Finding Dory ($177.8), Toy Story 3 ($141.1), Inside Out ($113.9), Monsters University ($105.2), Finding Nemo ($84.3), Brave ($84.1), Up ($80.7), Cars 2 ($80.18), Toy Story 2 ($80.10*), WALL-E ($79.6), The Incredibles ($77.4), Cars ($72.2), Coco ($71.1), Monsters Inc. ($70.3), Cars 3 ($65.9), Ratatouille ($62.4), The Good Dinosaur ($55.4), A Bug’s Life ($45.7*), Toy Story ($39.0).

In Coco’s favor (aside from an additional $82 million worldwide) is the total lack of, well, anything opening over the next couple of weeks. The road is being cleared for Star Wars; The Last Jedi and Coco could be the beneficiary of that as should many other films in the Top Ten.

 

Tales of the Top Ten

DC fans just won’t give up on their films, even if most everyone else has. They have pushed Justice League to a 10-day total of $171 million. That’s only 67th on the all-time chart between Fast & Furious 6 and Star Wars : Episode II - Attack of the Clones. Reports are suggesting that it needs $750 million worldwide just to break even, which estimates approximately just $75 million for P&A. It is at $481 million worldwide right now, meaning it is going to need to hit the half-billion mark on the international side for this film to hope to spring a profit. Those budget numbers seem very generous, though, as Warner Bros. heads for their fourth straight loser. Lionsgate sure does not have to worry about the $20 million that it cost to make Wonder, as this film is turning into the breakout hit of the season and the studio’s biggest winner since La La Land. It’s at $69 million and headed to well over $100 million and probably an even bigger Oscar campaign than the makers ever dreamed of.

The next three films in the Top Ten should certainly benefit from the lack of options over the next two weeks. Thor: Ragnarok is headed for $300 million and will be passing $800 million globally this week. Murder on the Orient Express and Daddy’s Home 2 may both come up short of $100 million. The former may still have an outside chance if adults don’t head for expansions of certain Oscar-caliber films. No, not Roman J. Israel, Esq., which on just 1,644 theaters grossed just $6.2 million and garnered just a 55% from critics. Look further down to Lady Bird and Three Billboards Outside Ebbing, Missouri grossing $5.3 and $4.8 million, respectively, each on less than 750 theaters. By next week Greta Gerwig’s film will be the fourth highest-grossing film in A24’s history, behind just Moonlight, Ex Machina and The Witch. Joining the fray of impressive limited openings this year are Sony Classics’ Call Me By Your Name ($404,874 / 98% RT) and Focus’ Darkest Hour ($176,000 / 87% RT); both in just four theaters and expected to factor into the awards conversation as well. Call Me By Your Name even bested Lady Bird’s $364,437 start, though do not expect it to match the broad appeal of Gerwig’s film, which still has a perfect 100% score at Rotten Tomatoes with 161 reviews.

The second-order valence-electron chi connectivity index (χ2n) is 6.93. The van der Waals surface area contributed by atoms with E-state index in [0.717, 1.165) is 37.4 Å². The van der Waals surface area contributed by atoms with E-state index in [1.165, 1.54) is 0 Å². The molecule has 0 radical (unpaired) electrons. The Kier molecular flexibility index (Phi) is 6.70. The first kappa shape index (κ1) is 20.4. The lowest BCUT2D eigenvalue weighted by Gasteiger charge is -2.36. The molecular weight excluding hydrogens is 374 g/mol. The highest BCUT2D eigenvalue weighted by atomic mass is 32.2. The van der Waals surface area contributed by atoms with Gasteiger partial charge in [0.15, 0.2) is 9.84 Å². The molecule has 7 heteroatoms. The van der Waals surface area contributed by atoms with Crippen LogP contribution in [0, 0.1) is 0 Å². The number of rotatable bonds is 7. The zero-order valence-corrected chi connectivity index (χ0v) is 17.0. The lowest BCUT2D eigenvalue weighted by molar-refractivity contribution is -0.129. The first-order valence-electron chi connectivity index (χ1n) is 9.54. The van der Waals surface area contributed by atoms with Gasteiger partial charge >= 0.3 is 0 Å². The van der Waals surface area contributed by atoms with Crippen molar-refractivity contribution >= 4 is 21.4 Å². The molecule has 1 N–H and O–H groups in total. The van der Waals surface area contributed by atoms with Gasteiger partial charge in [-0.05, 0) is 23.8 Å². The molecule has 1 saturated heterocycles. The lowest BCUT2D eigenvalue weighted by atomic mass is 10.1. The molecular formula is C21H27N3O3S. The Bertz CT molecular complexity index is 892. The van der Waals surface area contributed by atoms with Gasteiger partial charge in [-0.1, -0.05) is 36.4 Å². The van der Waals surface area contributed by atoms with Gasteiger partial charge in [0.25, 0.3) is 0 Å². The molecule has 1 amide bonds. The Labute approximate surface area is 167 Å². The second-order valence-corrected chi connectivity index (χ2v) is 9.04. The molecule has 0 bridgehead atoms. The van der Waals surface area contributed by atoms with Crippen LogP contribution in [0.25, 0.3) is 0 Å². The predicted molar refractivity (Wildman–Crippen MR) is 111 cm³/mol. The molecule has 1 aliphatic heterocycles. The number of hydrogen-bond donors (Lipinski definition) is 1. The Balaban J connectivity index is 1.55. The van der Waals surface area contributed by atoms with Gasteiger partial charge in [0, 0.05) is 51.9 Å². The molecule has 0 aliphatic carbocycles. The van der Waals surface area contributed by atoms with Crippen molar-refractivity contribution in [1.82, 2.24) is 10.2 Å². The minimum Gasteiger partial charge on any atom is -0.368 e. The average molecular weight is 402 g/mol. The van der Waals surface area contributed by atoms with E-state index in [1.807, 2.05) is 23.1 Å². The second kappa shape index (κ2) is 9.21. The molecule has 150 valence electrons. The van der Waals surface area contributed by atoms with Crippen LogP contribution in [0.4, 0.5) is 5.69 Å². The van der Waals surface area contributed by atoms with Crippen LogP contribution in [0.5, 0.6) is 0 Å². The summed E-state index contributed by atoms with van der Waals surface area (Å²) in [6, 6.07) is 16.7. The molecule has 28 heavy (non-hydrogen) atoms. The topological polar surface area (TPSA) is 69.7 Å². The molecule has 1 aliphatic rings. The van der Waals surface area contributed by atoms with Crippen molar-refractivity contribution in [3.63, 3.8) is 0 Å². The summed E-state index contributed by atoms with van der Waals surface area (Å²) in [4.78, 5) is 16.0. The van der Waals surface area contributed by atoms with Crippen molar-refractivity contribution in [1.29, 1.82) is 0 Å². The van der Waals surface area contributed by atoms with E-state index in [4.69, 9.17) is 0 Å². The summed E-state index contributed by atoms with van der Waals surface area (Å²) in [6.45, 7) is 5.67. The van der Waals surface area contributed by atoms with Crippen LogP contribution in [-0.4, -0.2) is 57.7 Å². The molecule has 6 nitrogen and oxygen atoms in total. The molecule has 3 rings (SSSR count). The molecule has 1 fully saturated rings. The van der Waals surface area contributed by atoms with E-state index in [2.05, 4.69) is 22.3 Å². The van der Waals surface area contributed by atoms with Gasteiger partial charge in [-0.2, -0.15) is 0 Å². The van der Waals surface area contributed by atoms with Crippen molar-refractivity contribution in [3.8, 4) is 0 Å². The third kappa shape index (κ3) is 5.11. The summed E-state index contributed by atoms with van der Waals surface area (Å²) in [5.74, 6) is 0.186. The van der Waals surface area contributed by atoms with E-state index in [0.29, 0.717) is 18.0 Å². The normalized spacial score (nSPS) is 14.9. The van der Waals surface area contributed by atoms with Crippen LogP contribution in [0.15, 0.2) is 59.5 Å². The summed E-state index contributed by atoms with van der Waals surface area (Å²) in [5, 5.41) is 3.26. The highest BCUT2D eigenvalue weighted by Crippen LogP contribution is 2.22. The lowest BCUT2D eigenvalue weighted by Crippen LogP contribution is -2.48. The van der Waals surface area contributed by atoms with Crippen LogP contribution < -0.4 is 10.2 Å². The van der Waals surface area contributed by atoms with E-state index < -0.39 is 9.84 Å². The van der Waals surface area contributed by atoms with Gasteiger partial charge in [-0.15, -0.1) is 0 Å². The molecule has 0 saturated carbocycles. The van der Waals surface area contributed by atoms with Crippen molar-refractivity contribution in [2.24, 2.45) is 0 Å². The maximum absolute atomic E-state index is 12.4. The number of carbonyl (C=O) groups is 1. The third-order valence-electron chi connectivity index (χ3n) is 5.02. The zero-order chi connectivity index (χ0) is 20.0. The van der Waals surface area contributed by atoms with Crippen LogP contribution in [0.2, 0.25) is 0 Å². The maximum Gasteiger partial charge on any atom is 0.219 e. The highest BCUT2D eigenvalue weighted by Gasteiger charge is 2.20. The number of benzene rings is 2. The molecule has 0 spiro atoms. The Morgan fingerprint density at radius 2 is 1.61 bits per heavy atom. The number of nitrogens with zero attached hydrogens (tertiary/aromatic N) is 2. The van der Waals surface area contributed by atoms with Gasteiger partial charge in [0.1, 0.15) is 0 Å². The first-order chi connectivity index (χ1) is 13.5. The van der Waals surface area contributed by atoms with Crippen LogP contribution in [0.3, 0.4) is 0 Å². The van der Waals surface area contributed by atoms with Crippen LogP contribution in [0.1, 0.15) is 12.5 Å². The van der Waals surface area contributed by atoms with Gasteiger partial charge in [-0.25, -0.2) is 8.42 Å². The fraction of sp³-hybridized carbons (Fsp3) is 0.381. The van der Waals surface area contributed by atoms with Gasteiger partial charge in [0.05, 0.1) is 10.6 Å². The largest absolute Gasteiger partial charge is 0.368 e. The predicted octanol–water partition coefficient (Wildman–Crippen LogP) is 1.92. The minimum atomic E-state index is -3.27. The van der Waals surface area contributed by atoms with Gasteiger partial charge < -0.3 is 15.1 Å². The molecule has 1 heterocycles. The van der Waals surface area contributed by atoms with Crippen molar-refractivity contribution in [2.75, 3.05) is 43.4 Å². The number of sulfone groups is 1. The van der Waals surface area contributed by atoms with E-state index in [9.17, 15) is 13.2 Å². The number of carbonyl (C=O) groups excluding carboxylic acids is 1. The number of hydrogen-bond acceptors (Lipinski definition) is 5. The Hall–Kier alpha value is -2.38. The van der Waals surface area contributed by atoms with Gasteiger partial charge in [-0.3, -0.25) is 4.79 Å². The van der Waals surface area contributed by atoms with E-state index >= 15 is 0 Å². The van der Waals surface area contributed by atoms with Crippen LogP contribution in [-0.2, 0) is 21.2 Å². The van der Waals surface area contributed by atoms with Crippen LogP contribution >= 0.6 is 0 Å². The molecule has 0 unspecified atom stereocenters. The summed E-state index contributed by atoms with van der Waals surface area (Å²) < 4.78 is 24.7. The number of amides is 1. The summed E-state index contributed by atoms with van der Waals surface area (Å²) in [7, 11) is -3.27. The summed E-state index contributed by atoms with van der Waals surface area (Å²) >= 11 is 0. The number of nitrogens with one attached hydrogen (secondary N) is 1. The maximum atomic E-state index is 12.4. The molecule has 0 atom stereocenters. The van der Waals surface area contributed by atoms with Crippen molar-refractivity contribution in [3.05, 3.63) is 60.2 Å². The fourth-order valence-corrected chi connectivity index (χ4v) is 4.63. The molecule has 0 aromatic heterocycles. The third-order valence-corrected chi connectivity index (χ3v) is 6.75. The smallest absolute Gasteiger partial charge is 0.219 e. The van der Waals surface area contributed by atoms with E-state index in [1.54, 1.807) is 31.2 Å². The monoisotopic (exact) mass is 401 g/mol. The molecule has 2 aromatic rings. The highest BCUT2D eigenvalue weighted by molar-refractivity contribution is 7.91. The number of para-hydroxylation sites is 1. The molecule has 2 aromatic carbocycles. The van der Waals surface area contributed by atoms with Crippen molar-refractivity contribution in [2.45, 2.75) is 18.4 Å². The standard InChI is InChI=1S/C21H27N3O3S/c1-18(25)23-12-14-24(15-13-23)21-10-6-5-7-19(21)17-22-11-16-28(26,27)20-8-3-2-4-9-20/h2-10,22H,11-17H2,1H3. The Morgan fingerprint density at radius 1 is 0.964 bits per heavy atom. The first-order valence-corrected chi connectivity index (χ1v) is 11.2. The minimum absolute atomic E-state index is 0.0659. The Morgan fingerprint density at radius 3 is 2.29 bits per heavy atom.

If you want to listen to Erik Childress’ Holiday Box Office Prediction Show, you can download the podcast.

Erik Childress can be heard each week evaluating box office on WGN Radio with Nick Digilio as well as on Business First AM with Angela Miles and his Movie Madness Podcast.

[Box office figures via Box Office Mojo.]

Categories: Features, Geek, Indie, Box office